If there’s one near certainty about tonight’s presidential debate, it’s that Trump will do a whole lot of Gish Galloping because, as we like to note, nothing in conservatism makes sense except in the light of creationism (with apologies to Theodosius Dobzhansky).
For those who don’t know what a Gish Gallop is, it’s the form of argument used by creationist Duane Gish to argue against evolutionary biology. Here’s the best definition of the Gish Gallop I’ve found (boldface mine):
Named for the debate tactic created by creationist shill Duane Gish, a Gish Gallop involves spewing so much bullshit in such a short span on that your opponent can’t address let alone counter all of it. To make matters worse a Gish Gallop will often have one or more ‘talking points’ that has a tiny core of truth to it, making the person rebutting it spend even more time debunking it in order to explain that, yes, it’s not totally false but the Galloper is distorting/misusing/misstating the actual situation. A true Gish Gallop generally has two traits.
1) The factual and logical content of the Gish Gallop is pure bullshit and anybody knowledgeable and informed on the subject would recognize it as such almost instantly. That is, the Gish Gallop is designed to appeal to and deceive precisely those sorts of people who are most in need of honest factual education.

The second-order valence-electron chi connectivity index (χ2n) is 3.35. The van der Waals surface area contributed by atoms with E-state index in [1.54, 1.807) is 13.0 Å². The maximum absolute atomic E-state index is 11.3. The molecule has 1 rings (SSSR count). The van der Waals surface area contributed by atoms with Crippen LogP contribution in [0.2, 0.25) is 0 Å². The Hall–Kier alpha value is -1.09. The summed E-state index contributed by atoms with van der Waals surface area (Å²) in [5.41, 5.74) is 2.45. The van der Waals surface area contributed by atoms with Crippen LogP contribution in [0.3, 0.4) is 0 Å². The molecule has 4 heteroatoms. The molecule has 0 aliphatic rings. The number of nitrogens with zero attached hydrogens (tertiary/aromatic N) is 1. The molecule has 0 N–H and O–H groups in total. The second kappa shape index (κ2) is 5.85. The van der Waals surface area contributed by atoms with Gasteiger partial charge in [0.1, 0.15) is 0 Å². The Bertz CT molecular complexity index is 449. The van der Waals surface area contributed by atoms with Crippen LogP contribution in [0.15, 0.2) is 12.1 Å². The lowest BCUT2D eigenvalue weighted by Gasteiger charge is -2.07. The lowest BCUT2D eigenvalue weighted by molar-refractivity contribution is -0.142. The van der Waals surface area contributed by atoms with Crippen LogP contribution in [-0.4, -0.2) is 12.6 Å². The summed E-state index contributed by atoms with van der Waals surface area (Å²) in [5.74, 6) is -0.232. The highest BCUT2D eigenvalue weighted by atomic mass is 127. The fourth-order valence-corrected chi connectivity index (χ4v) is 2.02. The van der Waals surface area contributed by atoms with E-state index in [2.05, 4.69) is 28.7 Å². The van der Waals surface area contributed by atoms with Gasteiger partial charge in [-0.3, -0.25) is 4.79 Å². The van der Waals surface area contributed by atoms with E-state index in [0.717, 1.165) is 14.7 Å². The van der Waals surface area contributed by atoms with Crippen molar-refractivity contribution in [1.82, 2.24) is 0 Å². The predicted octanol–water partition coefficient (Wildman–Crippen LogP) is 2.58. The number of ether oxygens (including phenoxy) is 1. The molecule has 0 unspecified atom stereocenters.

2) The points are all ones that the Galloper either knows, or damn well should know, are totally bullshit. With the slimier users of the Gish Gallop, like Gish himself, its a near certainty that the points are chosen not just because the Galloper knows that they’re bullshit, but because the Galloper is deliberately trying to shovel as much bullshit into as small a space as possible in order to overwhelm his opponent with sheer volume and bamboozle any audience members with a facade of scholarly acumen and factual knowledge.
There’s an additional point about how difficult it is to refute a Gish Gallop (boldface mine):
The tedium inherent in untangling a gish gallop typically allows for very little “creative license” or vivid rhetoric (in deliberate contrast to the exciting point-dashing central to the galloping), which in turn risks boring the audience or readers, further loosening the refuter’s grip on the crowd.
This is especially true in that the galloper need only win a single one out of all his component arguments in order to be able to cast doubt on the entire refutation attempt. For this reason, the refuter must achieve a 100% success ratio (with all the yawn-inducing elaboration that goes with such precision). Thus, gish galloping is frequently used (and particularly devastating) in timed debates, and in character-limited debate mediums, such as over Twitter or in newspaper editorials.
There’s one way to ‘beat’ a Gish Gallop, but it’s one that pundits don’t like: character attacks. If you make your opponent seem untrustworthy or out-of-control, you can defeat the messenger–the message is too convoluted to confront head-on. That’s not winning ‘on points’, but that’s the only reliable way to beat a Gish Gallop.